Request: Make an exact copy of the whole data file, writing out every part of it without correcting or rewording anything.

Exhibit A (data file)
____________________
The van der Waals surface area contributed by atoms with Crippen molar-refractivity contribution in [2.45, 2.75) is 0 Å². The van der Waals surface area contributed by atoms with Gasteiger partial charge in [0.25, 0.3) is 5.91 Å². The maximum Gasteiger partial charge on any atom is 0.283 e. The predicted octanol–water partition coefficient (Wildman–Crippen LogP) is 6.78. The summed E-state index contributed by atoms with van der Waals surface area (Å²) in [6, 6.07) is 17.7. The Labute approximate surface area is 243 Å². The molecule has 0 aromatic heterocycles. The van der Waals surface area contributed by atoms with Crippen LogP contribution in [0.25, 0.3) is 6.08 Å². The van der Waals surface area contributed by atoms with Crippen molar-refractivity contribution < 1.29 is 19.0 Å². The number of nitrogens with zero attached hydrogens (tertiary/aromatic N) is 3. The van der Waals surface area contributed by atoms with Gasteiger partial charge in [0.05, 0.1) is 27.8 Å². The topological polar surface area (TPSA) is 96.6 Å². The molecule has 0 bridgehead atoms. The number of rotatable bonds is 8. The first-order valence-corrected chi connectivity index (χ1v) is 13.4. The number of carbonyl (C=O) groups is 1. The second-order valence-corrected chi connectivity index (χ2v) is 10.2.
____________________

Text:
The van der Waals surface area contributed by atoms with Crippen molar-refractivity contribution in [2.45, 2.75) is 0 Å². The van der Waals surface area contributed by atoms with Gasteiger partial charge in [0.25, 0.3) is 5.91 Å². The maximum Gasteiger partial charge on any atom is 0.283 e. The predicted octanol–water partition coefficient (Wildman–Crippen LogP) is 6.78. The summed E-state index contributed by atoms with van der Waals surface area (Å²) in [6, 6.07) is 17.7. The Labute approximate surface area is 243 Å². The molecule has 0 aromatic heterocycles. The van der Waals surface area contributed by atoms with Crippen LogP contribution in [0.25, 0.3) is 6.08 Å². The van der Waals surface area contributed by atoms with Crippen molar-refractivity contribution < 1.29 is 19.0 Å². The number of nitrogens with zero attached hydrogens (tertiary/aromatic N) is 3. The van der Waals surface area contributed by atoms with Gasteiger partial charge in [0.05, 0.1) is 27.8 Å². The topological polar surface area (TPSA) is 96.6 Å². The molecule has 0 bridgehead atoms. The number of rotatable bonds is 8. The first-order valence-corrected chi connectivity index (χ1v) is 13.4. The number of carbonyl (C=O) groups is 1. The second-order valence-corrected chi connectivity index (χ2v) is 10.2.